The eecPipeline Suite include multiple tools that use the standards established by ASME, the Prager stress-strain model, and the Svensson’s method to make complex calculations required without complicating the process to deliver usable results. This suite of products include:

Pricing

These tools are offered on a variety of levels. To purchase a subscription, please contact webtools@E2G.com for more information.


API 1102 Buried Pipeline Crossing

Design crossings for steel pipelines located beneath railroads and highways in accordance with API 1102. The effects on the stresses in the pipeline from highways, either paved or unpaved, and railroads, including any length and width of track or weight of railcar, can be determined. The applied surface design pressure and total effective stress are calculated, and the results determine whether the steel pipe can withstand the ground surface pressure that the crossing produces.


ASME B16.5 PIPE Flanges

The pressure-temperature rating for a standard flange manufactured in accordance with ASME B16.5 or B16.47 is determined. The pressure-temperature rating is performed according to a specific edition of ASME B16.5 and B16.47. A materials database for these codes is provided. Three options are provided:

  • Option 1 – Given a pressure, temperature and material of construction, the required ASME flange class is determined.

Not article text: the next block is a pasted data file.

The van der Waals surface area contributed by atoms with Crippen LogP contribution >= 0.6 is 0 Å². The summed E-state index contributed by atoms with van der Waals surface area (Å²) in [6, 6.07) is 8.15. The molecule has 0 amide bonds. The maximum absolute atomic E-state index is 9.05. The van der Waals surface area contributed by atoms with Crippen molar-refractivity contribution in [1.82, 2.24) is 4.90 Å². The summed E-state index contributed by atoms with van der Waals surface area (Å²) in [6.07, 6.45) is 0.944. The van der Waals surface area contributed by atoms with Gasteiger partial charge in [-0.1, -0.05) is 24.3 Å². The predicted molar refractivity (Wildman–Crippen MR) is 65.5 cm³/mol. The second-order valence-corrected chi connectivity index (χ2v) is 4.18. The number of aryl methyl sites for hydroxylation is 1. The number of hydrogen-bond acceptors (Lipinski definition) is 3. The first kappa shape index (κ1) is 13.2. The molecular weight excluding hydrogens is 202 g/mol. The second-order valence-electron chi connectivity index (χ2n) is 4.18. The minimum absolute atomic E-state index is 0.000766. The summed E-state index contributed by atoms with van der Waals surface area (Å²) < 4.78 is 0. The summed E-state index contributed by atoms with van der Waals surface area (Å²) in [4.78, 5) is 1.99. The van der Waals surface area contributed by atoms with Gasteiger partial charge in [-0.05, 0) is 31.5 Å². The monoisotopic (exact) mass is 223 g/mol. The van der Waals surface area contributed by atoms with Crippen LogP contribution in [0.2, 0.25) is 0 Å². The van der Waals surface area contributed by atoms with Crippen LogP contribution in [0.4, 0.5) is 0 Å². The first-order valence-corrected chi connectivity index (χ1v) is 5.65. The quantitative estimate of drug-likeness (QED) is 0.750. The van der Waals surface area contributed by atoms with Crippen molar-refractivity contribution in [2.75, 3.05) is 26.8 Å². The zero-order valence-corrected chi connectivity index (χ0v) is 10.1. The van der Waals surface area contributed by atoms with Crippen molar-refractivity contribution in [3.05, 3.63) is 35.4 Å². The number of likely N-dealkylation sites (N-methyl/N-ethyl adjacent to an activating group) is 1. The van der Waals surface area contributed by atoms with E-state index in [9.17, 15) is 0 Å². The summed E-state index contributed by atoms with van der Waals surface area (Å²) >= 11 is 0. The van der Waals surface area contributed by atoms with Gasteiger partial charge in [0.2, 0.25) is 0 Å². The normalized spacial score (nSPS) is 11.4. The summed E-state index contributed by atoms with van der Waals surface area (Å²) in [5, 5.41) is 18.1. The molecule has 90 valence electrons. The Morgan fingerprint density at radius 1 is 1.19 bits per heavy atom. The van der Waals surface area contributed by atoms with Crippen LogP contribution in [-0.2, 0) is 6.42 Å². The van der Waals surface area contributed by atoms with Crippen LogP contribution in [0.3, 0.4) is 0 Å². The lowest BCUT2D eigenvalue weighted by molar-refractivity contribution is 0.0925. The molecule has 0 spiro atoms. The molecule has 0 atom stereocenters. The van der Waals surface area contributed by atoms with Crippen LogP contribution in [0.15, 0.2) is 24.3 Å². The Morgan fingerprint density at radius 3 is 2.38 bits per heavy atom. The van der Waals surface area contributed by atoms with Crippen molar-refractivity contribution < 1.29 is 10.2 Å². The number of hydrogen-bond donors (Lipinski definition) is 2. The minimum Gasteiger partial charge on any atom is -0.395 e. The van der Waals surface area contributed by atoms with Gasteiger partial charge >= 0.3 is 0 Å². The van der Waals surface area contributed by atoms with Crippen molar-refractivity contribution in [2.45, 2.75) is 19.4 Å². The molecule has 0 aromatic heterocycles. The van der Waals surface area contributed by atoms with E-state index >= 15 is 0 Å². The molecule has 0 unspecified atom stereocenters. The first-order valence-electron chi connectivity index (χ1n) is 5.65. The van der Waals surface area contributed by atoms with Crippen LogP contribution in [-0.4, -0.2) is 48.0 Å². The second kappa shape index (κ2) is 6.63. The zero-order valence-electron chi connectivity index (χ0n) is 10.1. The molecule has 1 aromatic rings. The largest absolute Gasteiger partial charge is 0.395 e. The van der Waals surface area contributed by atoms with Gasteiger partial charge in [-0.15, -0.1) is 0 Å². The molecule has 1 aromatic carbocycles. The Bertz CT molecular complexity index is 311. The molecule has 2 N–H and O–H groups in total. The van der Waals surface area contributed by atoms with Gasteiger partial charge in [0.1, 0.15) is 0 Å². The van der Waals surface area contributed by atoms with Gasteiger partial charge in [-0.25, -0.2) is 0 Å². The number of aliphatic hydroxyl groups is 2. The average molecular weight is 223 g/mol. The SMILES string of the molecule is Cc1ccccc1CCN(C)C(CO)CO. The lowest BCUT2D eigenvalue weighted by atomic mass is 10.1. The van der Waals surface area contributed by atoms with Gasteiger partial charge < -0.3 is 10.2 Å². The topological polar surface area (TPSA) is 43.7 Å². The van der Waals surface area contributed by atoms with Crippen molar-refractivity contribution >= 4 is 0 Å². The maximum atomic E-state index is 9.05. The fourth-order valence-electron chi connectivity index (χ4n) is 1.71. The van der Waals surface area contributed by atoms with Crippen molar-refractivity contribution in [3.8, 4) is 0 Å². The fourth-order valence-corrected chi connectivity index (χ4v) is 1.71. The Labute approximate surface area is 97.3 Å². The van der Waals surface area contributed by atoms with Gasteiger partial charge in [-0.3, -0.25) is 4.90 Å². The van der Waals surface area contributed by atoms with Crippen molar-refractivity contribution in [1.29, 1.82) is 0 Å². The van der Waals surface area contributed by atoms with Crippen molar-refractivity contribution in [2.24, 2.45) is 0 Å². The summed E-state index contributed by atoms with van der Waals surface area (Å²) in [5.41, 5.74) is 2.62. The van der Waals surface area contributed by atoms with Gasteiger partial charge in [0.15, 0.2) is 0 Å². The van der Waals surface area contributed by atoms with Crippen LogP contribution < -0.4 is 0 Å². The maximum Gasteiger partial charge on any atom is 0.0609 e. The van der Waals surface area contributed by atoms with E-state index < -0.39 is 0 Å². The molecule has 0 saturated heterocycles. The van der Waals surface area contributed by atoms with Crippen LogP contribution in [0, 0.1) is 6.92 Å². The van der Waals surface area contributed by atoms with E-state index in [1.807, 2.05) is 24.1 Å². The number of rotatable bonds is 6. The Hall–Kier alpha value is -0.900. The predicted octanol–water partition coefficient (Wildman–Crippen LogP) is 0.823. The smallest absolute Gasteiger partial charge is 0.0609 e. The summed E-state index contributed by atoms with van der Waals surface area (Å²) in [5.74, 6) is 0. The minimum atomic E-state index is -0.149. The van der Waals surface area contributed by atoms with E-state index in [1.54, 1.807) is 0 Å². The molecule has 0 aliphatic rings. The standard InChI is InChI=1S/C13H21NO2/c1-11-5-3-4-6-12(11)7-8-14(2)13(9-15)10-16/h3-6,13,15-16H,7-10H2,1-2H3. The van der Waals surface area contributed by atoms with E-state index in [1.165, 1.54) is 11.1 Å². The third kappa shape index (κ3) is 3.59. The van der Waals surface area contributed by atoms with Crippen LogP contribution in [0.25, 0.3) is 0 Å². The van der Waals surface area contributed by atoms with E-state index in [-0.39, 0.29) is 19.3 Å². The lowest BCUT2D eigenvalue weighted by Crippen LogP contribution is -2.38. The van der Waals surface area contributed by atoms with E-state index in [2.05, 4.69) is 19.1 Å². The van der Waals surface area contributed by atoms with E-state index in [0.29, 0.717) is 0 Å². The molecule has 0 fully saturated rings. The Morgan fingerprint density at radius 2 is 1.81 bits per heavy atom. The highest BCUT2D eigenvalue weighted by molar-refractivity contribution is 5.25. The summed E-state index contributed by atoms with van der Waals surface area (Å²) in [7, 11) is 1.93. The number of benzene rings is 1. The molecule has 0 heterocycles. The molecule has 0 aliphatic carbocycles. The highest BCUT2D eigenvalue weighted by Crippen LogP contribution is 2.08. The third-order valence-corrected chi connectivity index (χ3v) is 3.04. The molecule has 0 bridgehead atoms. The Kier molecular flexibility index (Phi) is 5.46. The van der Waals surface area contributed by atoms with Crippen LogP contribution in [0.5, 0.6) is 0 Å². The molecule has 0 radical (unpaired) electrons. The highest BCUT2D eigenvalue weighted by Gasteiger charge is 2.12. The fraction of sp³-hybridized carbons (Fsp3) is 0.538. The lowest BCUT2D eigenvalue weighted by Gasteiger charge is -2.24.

• Option 2 – Given a flange class, pressure and material of construction, the maximum temperature is determined.
  • Option 3 – Given the flange class, temperature and material of construction, a maximum pressure is determined.

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Branch

Branch reinforcement calculations for integrally and pad reinforced fabricated connections (i.e. run pipes and headers) are performed in in accordance with ASME B31.1, B31.3, B31.4 and B31.8 Piping Codes for power, process, liquid transportation, and gas distribution piping, respectively. A materials database for these code is provided. Two options are provided:

  • Design Option – Determine the branch design reinforcement requirements given the geometry, materials of construction, design pressure, design temperature of the run pipe (header) and the branch pipe.